I put my caregiver hat back on and decided we needed to leave.  My brother-in-law asked if he could start the car for us and Luther said no.  My sister jumped up and got my coat and then Luther's and I could tell Luther was a little irritated.

On the drive home, I was giving Luther a hard time for not accepting help.  Hey!  If brother-in-law wants to start the car - yay!  Let's let him!  If my mom wants to give you slippers to put on your hands as gloves, right on!  Warm hands!   If my sister wants to help put on your jacket - what's the big deal?  I asked him why he wasn't talking and seemed to be ignoring people who wanted to talk to him.

I type this with tears in my eyes because it's so hard for me to put myself in his orthopedic shoes.  Eating takes all his energy.  All of it.  He can't have a conversation while he eats because he can't do both.  I learned tonight that noise level zaps his energy.  25 people in a room is a big 'ole zapfest.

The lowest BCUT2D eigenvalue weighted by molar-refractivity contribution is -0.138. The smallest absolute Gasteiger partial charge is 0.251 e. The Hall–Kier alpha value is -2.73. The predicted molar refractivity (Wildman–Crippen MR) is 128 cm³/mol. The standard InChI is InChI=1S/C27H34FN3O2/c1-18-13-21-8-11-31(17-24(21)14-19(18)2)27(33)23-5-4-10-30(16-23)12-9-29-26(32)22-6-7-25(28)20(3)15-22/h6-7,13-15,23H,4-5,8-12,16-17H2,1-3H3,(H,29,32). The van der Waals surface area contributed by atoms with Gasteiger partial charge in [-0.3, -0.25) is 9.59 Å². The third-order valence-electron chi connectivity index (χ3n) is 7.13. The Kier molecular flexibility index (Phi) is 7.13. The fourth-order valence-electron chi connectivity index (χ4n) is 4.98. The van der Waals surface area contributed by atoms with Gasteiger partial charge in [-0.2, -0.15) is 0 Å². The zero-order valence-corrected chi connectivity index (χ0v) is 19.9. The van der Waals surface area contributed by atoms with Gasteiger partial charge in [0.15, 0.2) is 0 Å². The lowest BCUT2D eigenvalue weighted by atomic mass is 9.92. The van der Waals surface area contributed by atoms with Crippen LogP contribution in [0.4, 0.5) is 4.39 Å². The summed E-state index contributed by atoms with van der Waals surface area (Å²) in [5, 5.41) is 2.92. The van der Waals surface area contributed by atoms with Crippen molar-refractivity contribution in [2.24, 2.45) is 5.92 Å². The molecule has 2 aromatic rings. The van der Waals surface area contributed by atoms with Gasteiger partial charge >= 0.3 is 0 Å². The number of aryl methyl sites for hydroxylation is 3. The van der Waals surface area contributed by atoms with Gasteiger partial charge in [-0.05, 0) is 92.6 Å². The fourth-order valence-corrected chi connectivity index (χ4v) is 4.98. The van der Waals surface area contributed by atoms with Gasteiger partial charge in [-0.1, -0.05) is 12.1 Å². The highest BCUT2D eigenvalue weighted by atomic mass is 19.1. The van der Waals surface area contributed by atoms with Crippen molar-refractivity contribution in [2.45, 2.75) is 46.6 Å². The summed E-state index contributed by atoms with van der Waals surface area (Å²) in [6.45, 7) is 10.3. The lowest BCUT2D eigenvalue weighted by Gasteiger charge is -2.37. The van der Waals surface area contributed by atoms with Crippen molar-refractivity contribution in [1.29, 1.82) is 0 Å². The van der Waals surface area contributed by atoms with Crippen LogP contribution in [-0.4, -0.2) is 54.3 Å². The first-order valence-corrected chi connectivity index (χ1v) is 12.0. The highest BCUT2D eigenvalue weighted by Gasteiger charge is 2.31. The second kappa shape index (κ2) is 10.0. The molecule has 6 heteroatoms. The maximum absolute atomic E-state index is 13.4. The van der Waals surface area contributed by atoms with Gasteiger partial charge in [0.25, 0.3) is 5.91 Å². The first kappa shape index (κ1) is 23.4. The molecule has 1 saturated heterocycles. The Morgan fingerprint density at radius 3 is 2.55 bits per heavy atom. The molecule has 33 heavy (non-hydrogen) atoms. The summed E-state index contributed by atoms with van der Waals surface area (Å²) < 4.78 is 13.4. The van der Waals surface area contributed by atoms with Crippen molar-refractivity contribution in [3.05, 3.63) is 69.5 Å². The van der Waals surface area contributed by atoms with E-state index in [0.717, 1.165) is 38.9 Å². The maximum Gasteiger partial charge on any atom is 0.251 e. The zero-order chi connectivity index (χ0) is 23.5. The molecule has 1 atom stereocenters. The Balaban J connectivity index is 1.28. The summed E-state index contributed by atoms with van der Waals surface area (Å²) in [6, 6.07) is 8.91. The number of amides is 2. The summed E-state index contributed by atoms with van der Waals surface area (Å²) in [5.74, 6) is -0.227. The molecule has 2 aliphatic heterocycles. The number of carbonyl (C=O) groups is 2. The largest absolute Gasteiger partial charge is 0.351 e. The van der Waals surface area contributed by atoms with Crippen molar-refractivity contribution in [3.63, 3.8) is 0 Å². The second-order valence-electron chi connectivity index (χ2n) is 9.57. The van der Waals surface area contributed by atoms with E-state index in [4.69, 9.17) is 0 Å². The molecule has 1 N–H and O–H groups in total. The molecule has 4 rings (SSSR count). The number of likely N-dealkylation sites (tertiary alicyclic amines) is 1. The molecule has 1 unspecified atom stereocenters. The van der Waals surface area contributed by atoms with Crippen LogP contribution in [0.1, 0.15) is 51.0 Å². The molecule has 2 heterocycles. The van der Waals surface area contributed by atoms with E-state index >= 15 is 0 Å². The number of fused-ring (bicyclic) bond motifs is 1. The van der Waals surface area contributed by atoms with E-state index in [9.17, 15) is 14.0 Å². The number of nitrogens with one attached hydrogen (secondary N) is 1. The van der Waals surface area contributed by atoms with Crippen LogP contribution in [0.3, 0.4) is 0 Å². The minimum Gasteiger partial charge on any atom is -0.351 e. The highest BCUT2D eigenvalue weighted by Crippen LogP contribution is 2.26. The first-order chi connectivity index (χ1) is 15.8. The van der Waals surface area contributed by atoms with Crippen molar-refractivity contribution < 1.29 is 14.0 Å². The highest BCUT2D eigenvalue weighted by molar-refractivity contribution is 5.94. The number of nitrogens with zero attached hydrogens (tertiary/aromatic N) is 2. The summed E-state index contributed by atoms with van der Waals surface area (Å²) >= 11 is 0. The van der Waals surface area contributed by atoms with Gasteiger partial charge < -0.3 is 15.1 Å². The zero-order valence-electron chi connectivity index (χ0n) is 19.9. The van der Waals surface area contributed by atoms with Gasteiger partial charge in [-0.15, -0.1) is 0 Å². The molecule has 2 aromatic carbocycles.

I also realized that what I take for granted as help from friends/family is hard for him to accept  because it means accepting he can't do it anymore.  What I see as one less thing I have to worry about, he sees as acknowledgement that the disease has taken one more thing away from him.  Can't eat.  Can't zip up his jeans.  Can't lift a bowl.  He wants to hang on to everything he CAN do because he can.